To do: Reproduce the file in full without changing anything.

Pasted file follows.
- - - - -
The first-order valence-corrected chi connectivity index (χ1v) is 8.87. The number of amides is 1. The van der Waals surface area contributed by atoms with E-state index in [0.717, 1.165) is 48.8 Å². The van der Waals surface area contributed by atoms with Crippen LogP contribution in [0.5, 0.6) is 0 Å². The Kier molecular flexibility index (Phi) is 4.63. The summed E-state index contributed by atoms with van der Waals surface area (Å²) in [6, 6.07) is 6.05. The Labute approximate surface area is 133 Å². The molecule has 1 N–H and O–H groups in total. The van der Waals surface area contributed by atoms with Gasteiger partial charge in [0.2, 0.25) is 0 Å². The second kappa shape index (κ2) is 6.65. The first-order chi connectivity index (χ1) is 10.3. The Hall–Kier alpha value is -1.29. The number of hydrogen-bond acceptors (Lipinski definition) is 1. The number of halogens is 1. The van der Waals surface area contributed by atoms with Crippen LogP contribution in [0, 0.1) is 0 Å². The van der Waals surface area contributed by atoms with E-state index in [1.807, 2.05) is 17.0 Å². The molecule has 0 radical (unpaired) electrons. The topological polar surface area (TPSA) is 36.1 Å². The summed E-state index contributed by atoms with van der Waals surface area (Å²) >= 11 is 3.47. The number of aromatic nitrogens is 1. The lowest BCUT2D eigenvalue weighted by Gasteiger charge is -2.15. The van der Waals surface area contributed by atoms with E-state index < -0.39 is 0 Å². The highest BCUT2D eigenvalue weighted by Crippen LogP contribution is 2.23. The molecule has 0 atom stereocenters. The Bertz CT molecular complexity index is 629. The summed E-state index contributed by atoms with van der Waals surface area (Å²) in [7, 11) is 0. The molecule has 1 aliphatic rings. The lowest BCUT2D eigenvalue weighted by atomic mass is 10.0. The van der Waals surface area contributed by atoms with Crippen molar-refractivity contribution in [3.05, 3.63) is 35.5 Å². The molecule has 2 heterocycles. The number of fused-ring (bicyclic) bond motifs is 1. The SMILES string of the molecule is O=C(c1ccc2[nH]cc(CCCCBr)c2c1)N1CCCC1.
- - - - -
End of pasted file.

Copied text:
The first-order valence-corrected chi connectivity index (χ1v) is 8.87. The number of amides is 1. The van der Waals surface area contributed by atoms with E-state index in [0.717, 1.165) is 48.8 Å². The van der Waals surface area contributed by atoms with Crippen LogP contribution in [0.5, 0.6) is 0 Å². The Kier molecular flexibility index (Phi) is 4.63. The summed E-state index contributed by atoms with van der Waals surface area (Å²) in [6, 6.07) is 6.05. The Labute approximate surface area is 133 Å². The molecule has 1 N–H and O–H groups in total. The van der Waals surface area contributed by atoms with Gasteiger partial charge in [0.2, 0.25) is 0 Å². The second kappa shape index (κ2) is 6.65. The first-order chi connectivity index (χ1) is 10.3. The Hall–Kier alpha value is -1.29. The number of hydrogen-bond acceptors (Lipinski definition) is 1. The number of halogens is 1. The van der Waals surface area contributed by atoms with Crippen LogP contribution in [0, 0.1) is 0 Å². The van der Waals surface area contributed by atoms with E-state index in [1.807, 2.05) is 17.0 Å². The molecule has 0 radical (unpaired) electrons. The topological polar surface area (TPSA) is 36.1 Å². The summed E-state index contributed by atoms with van der Waals surface area (Å²) >= 11 is 3.47. The number of aromatic nitrogens is 1. The lowest BCUT2D eigenvalue weighted by Gasteiger charge is -2.15. The van der Waals surface area contributed by atoms with E-state index < -0.39 is 0 Å². The highest BCUT2D eigenvalue weighted by Crippen LogP contribution is 2.23. The molecule has 0 atom stereocenters. The Bertz CT molecular complexity index is 629. The summed E-state index contributed by atoms with van der Waals surface area (Å²) in [7, 11) is 0. The molecule has 1 aliphatic rings. The lowest BCUT2D eigenvalue weighted by atomic mass is 10.0. The van der Waals surface area contributed by atoms with Crippen molar-refractivity contribution in [3.05, 3.63) is 35.5 Å². The molecule has 2 heterocycles. The number of fused-ring (bicyclic) bond motifs is 1. The SMILES string of the molecule is O=C(c1ccc2[nH]cc(CCCCBr)c2c1)N1CCCC1.